Following United States Patent and Trademark Office (USPTO) Director Kathi Vidal’s December 2022 precedential decision that Patent Quality Assurance (PQA) abused the inter partes review (IPR) process in its case against VLSI Technology, PQA has filed a petition seeking mandamus relief in the matter with the U.S. Court of Appeals for the Federal Circuit (CAFC). Vidal ruled in December that PQA abused the IPR process by filing an IPR and threatening to join a separate IPR against VLSI in order to receive a payout from the technology firm. Vidal also found that PQA misrepresented an “exclusive engagement” with a witness, Dr. Adit Singh, who was involved in another IPR petition against VLSI from OpenSky. She wrote in the decision dismissing PQA from the IPR that, “though the behavior here may not be as egregious as that of OpenSky… I find that PQA’s behavior, nonetheless, amounts to an abuse of process.”

Novartis Asks SCOTUS to Rein in CAFC and Ninth Circuit Approach to Panel Rehearing Decisions

Last week, Novartis Pharmaceuticals followed through on its  September 2022 promise that it would appeal the U.S. Court of Appeals for the Federal Circuit’s (CAFC’s) June 2022 decision invalidating its patent for a dosing regimen for its multiple sclerosis drug Gilenya to the U.S. Supreme Court, after the CAFC denied its request to rehear the case.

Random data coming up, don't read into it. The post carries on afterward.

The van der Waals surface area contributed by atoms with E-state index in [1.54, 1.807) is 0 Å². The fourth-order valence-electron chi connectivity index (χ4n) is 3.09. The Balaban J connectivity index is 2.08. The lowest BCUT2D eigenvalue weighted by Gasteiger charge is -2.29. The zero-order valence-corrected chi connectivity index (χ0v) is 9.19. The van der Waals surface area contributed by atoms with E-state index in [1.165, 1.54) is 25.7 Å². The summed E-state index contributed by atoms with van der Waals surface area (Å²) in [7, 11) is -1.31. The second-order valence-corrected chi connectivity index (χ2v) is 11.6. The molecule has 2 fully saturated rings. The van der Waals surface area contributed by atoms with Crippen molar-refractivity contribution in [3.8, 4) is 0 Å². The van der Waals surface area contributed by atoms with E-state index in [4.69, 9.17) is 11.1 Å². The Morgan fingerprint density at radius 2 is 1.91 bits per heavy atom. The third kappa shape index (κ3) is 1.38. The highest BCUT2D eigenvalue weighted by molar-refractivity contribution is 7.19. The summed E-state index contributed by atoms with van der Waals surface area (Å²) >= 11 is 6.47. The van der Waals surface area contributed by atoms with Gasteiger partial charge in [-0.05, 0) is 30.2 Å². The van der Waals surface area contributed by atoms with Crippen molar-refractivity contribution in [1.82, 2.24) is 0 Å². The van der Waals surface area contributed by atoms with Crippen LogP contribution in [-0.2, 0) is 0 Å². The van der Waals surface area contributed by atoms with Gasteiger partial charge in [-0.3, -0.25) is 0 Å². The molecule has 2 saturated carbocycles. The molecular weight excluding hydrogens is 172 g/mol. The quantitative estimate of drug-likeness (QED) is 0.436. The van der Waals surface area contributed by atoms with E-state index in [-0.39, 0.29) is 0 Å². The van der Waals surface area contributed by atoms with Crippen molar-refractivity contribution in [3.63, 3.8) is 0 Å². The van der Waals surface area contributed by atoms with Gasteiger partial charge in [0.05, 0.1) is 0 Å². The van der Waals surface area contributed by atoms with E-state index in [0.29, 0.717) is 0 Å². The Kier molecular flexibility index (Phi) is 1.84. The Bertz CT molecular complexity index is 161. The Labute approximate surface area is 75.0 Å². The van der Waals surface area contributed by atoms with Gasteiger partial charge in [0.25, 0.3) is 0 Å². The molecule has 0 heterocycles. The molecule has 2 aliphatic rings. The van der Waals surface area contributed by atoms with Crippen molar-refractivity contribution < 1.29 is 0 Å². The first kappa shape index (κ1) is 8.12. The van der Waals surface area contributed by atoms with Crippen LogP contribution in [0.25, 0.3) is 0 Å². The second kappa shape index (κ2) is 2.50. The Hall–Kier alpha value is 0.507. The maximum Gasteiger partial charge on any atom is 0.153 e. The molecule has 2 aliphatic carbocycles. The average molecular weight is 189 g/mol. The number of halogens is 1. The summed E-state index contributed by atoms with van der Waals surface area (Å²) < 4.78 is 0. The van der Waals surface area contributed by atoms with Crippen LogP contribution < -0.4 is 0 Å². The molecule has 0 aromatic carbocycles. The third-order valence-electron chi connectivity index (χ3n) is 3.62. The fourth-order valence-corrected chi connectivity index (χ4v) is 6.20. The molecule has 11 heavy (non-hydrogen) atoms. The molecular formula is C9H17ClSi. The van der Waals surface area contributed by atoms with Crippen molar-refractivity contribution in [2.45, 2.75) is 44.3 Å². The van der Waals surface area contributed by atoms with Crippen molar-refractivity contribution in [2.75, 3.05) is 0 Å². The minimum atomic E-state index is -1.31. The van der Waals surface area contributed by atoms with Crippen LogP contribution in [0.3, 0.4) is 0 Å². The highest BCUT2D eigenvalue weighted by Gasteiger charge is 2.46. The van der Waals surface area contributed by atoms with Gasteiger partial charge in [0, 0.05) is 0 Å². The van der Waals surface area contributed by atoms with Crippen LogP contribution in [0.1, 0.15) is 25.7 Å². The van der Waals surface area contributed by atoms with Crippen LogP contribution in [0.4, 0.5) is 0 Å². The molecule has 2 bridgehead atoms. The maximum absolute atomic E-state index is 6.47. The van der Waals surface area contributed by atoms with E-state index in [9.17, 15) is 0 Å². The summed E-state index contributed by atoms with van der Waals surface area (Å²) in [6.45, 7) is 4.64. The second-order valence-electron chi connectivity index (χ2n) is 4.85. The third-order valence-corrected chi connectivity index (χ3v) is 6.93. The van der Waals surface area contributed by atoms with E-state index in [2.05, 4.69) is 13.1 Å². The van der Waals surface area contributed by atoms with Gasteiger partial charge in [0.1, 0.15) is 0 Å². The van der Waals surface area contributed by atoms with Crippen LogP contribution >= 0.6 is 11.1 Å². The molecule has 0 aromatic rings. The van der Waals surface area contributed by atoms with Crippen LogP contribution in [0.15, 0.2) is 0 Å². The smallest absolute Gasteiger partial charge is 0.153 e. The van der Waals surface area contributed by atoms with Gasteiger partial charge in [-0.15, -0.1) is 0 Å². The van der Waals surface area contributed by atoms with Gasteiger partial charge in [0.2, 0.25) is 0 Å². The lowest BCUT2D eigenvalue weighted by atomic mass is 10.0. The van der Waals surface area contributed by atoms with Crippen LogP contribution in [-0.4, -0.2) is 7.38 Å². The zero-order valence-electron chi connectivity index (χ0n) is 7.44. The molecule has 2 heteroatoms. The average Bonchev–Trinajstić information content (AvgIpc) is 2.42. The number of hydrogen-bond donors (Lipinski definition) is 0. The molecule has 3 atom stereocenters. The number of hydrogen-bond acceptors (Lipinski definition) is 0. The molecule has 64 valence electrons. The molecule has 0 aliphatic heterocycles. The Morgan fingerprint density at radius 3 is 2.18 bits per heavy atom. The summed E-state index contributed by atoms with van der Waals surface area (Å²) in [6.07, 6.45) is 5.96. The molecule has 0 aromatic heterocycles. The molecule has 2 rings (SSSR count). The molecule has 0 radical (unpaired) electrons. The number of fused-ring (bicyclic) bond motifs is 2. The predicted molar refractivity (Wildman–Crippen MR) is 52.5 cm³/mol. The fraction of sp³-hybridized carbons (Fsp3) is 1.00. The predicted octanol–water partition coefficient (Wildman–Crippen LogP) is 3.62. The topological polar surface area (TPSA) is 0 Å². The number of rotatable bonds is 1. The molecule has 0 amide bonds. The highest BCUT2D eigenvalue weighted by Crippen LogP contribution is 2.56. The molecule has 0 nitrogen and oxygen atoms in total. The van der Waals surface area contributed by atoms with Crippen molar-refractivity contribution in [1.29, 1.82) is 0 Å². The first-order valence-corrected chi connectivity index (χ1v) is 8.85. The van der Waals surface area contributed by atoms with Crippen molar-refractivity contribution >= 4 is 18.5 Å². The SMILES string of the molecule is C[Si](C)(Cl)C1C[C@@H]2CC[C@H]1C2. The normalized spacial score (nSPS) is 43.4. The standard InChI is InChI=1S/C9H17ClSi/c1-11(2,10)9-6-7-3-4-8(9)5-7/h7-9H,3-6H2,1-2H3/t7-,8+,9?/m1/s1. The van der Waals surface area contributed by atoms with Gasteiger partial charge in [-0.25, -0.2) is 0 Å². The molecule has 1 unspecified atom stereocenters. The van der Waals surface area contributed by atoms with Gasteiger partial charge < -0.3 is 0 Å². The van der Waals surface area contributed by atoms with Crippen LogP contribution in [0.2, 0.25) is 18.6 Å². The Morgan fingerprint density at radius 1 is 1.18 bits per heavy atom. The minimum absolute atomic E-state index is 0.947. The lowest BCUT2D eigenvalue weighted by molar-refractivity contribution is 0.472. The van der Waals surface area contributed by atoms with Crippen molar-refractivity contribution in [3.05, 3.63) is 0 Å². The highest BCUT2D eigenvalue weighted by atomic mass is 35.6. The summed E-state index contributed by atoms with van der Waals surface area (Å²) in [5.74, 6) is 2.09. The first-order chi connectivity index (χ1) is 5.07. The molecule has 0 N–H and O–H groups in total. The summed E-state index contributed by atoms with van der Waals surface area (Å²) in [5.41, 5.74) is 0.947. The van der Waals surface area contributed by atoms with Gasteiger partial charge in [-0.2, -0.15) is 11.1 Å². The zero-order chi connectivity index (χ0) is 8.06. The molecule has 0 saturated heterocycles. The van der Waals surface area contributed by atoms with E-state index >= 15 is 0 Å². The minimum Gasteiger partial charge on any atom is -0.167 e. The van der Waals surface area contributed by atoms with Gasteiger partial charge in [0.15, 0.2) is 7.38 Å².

Federal Circuit Upholds Albright’s Ruling on Denial of Transfer for GM

The U.S. Court of Appeals for the Federal Circuit (CAFC) today denied General Motors’ petition for a writ of mandamus seeking to compel Judge Alan Albright to transfer a patent infringement case brought against GM by Intellectual Ventures (IV) to the U.S. District Court for the Eastern District of Michigan. IV sued GM in Albright’s Western District of Texas court for infringing 12 patents covering services and products installed in GM cars, including certain features of GM’s OnStar service. GM moved to transfer the case to Michigan, arguing that “the employees most knowledgeable about the design and development of the accused products and certain third-party component suppliers” are based there. IV countered that GM has “an IT Innovation Center” in Austin, Texas, where employees knowledgeable about the accused technology work.